YELLOW LIGHT

There are two causes for yellow light: It can be the hot sunlight with most of the blue filtered out of it by the atmosphere, such as in the morning and evening when the sunlight crosses the atmosphere at the horizon, or it can be a cooler light like incandescent light (2870° Kelvin at 100 watts) that never had many blue wavelengths to begin with.

Yellow light is a flattering one for the skin. It still looks bright, because it has a lot of white in it, but it looks warm because of the lack of blue wavelengths.

The yellow light softens and evens my skin tone while erasing the blue tones from my lipstick.

The yellow light softens and evens my skin tone while erasing the blue tones from my lipstick.

Yellow light makeup conclusions:

  • Gold tones, such as a golden highlighter or gold eye makeup, are significantly accentuated.
  • Blue tones in lipstick or eye makeup are diminished.
  • The skin looks warmer and more even, camouflaging blemishes and reducing the need for foundation and concealer.

ORANGE LIGHT

Orange light can also be sunlight thoroughly filtered of its high energy wavelengths by the atmosphere during a sunrise or sunset. It can also be a cool light with mostly red wavelengths like candlelight (1850° Kelvin).

This is a dramatic light that can have a remarkable effect on makeup. Reds and oranges in the skin tone are reflected back strongly. This can have a flattering, warm effect on the skin that disguises small blemishes and uneven skin tone. On the other hand, it can highlight redness in the skin, such as rosacea.

My pink lipstick looks coral as it reflects back mostly orange light with very few of the bluish tones.

The orange light gives my skin warmth and evenness but distorts my lipstick color.

The orange light gives my skin warmth and evenness but distorts my lipstick color.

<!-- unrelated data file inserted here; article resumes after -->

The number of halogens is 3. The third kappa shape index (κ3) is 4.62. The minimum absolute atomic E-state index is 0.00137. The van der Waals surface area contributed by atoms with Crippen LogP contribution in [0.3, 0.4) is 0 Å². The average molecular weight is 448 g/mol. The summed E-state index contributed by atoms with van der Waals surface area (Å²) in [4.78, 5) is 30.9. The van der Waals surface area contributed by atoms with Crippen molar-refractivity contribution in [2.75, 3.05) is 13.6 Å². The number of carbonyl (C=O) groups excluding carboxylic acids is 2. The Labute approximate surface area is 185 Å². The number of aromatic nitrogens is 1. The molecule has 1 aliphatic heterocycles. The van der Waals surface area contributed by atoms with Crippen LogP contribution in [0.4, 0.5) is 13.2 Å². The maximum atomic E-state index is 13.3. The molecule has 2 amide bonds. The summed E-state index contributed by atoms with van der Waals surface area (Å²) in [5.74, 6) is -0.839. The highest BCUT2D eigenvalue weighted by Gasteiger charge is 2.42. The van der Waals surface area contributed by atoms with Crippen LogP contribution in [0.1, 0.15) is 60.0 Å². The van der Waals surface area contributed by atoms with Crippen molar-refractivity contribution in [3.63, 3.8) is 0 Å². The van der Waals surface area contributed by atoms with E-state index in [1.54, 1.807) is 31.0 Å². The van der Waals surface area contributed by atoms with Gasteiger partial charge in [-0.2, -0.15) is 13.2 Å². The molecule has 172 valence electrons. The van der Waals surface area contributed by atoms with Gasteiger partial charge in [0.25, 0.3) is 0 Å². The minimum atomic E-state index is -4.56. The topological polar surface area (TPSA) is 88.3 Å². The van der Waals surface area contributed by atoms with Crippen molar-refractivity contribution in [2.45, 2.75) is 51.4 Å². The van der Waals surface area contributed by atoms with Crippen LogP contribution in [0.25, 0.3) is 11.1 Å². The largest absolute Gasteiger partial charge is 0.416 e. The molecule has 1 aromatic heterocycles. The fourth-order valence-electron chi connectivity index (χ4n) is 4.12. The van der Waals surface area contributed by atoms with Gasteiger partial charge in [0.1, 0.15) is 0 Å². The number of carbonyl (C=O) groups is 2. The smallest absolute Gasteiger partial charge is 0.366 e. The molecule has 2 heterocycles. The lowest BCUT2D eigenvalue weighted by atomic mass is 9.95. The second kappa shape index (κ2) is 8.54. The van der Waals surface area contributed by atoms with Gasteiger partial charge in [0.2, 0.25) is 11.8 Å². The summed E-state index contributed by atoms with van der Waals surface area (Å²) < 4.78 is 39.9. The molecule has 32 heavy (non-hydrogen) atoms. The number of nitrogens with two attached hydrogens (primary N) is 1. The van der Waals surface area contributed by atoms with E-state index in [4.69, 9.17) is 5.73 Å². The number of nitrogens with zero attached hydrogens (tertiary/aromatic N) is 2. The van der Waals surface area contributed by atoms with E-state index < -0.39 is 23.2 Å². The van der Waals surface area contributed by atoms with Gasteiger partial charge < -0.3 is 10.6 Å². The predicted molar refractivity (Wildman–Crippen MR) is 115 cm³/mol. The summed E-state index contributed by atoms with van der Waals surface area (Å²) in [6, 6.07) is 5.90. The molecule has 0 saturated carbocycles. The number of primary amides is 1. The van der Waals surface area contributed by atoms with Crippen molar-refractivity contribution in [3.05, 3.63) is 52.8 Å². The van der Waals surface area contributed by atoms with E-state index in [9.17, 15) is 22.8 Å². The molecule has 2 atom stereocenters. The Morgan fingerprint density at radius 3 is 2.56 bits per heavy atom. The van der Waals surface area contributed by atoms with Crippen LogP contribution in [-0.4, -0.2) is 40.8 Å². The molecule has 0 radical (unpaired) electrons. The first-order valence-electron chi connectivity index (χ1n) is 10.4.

Orange light makeup conclusions

  • The reddish light reflects red tones strongly, which can highlight acne and rosacea.
  • Small blemishes and under-eye circles disappear in the orange glow.
  • Red makeup stands out strongly. Blush can quickly overwhelm a face. Red lipstick looks strong and bright.
  • Bluish and green tones do not show up at all.
  • Bronze, brown, and orange makeup are showcased.

In our daily lives, the light on our faces can change significantly, and it has a big impact on color choice for makeup. This is one of the reasons that red-carpet makeup is so tricky to do; one makeup look needs to work in daylight, sunset, incandescent light, and stage light.

For the common makeup enthusiast, simply planning ahead for the time of day or season of the year can yield beautiful results. A smoky blue eye in the depths of winter or a golden highlighter for a late afternoon drink on the terrace uses the sunlight's colors to their best advantage.

Yet should you find yourself in that most fleeting of colors--the smooth orange of a sunset--get thee to thy vanity! Put some bronzer on your cheekbones and a coral lipstick on your lips before you slip into that most illuminating glow.

Some supplementary reading for extra credit.

Some supplementary reading for extra credit.